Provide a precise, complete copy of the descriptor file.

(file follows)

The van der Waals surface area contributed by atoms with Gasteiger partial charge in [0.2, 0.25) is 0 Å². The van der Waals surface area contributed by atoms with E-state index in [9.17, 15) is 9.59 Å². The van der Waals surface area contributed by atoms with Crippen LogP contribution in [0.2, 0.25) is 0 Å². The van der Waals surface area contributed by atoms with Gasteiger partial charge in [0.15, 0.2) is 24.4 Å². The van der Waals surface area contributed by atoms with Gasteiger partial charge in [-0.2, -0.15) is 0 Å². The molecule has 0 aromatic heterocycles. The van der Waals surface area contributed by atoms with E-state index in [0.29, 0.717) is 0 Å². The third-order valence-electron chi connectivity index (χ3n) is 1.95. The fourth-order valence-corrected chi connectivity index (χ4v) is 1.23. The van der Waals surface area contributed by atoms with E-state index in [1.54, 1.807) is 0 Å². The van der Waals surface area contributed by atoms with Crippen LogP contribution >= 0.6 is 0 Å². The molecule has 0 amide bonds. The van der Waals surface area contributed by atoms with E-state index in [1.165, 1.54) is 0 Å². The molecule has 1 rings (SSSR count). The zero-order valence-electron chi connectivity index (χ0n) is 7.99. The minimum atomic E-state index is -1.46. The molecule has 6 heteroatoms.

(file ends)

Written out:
The van der Waals surface area contributed by atoms with Gasteiger partial charge in [0.2, 0.25) is 0 Å². The van der Waals surface area contributed by atoms with E-state index in [9.17, 15) is 9.59 Å². The van der Waals surface area contributed by atoms with Crippen LogP contribution in [0.2, 0.25) is 0 Å². The van der Waals surface area contributed by atoms with Gasteiger partial charge in [0.15, 0.2) is 24.4 Å². The van der Waals surface area contributed by atoms with Gasteiger partial charge in [-0.2, -0.15) is 0 Å². The molecule has 0 aromatic heterocycles. The van der Waals surface area contributed by atoms with E-state index in [0.29, 0.717) is 0 Å². The third-order valence-electron chi connectivity index (χ3n) is 1.95. The fourth-order valence-corrected chi connectivity index (χ4v) is 1.23. The van der Waals surface area contributed by atoms with E-state index in [1.54, 1.807) is 0 Å². The van der Waals surface area contributed by atoms with Crippen LogP contribution >= 0.6 is 0 Å². The molecule has 0 amide bonds. The van der Waals surface area contributed by atoms with E-state index in [1.165, 1.54) is 0 Å². The molecule has 1 rings (SSSR count). The zero-order valence-electron chi connectivity index (χ0n) is 7.99. The minimum atomic E-state index is -1.46. The molecule has 6 heteroatoms.